Home > Journals > Minerva Stomatologica > Past Issues > Minerva Stomatologica 2004 May;53(5) > Minerva Stomatologica 2004 May;53(5):241-50



To subscribe
Submit an article
Recommend to your librarian





Minerva Stomatologica 2004 May;53(5):241-50


language: English, Italian

Combined sedation with oral chlordemethyldiazepam and midazolam by nasal route in third molar surgery

Manani G., Bazzato M. F., Boscolo I., Cordioli M. L., Fabris E., Marino D., Marino E., Mazzuchin M., Parolin P., Vellardi P.


Aim. This study was performed to evaluate the effects on the cardiocirculatory system, on perioperative anxiety and compliance of sedation with 2 benzodiazepines, chlordemethyldiazepam (CDDZ) a long acting oral drug for presedation and midazolam, a short acting drug, administered by nasal route to induce intraoperative sedation.
Methods. Fifty randomized patients undergoing third molar extraction at the Dental Clinic, University of Padua, were preoperatively evaluated. Anxiety was evaluated through a visual, analogue, scale (VAS) of 10 cm, a questionnaire of adjectives called interval scale of anxiety response (ISAR) and the Newman test was applied to evaluate the changes in psychomotor functions. All patients were treated with 1 ml of oral CDDZ for presedation and midazolam by the nasal route for intraoperative sedation at doses of 1 mg in Group 1 (25 patients) and 2 mg in Group 2 (25 patients). In all patients preoperative cardiocirculatory parameters were evaluated and in the first 20 min after the beginning of intervention. At the end of intervention the Newman test was reapplied, anxiety and postoperative cardiocirculatory data were reevaluated and the quality of the intervention judged in an interview made 1 week after the intervention (quality of the sedation technique, perioperative pain intensity, assumption of analgesic drugs, swelling, amnesia etc. after intervention).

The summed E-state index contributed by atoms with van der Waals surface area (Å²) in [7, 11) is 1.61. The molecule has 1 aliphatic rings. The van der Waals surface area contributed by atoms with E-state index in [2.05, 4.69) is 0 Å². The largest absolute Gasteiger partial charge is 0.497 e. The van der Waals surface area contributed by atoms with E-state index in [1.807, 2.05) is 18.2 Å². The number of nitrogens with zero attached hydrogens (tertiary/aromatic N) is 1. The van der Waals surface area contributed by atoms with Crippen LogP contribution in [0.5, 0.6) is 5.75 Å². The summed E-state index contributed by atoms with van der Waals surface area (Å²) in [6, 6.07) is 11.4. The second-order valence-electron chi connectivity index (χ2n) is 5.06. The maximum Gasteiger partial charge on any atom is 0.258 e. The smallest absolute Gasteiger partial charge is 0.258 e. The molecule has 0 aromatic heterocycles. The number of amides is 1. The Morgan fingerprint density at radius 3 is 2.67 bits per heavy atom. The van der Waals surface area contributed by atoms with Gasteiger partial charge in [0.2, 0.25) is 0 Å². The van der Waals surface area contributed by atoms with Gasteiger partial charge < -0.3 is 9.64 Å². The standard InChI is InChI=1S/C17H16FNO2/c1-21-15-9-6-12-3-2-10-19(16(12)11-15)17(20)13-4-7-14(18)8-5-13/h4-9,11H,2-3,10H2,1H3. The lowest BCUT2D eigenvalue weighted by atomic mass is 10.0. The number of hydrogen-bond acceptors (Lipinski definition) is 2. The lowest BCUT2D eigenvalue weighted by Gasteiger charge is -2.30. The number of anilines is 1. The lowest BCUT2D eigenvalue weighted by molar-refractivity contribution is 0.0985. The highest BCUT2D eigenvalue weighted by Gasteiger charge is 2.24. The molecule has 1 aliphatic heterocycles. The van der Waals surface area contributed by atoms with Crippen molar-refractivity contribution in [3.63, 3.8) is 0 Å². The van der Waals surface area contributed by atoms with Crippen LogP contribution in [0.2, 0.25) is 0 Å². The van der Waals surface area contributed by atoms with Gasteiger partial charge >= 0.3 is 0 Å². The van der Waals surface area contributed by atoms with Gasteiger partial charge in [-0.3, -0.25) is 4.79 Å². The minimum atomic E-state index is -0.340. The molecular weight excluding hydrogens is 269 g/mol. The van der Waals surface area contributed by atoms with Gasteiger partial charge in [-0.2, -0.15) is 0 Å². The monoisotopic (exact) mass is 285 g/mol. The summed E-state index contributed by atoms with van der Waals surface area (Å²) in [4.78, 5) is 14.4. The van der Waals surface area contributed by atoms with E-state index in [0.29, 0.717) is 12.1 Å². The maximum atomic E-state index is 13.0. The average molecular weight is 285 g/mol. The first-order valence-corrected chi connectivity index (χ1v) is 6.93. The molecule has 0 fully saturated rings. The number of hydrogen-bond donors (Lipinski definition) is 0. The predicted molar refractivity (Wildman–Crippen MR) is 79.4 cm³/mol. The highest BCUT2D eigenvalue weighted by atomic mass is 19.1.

Results. The treatment with 1 mg CDDZ + 2 mg midazolam by nasal route is the best association to slightly attenuate intra- and postoperative cardiocirculatory response, anxiety and to improve the quality of the treatment without interfering on the psychomotor response of patients at the time of the discharge.
Conclusion. To conclude, the sedative technique employed is easily applied by the dentist, and is safe, efficacious and well tolerated by patients.

top of page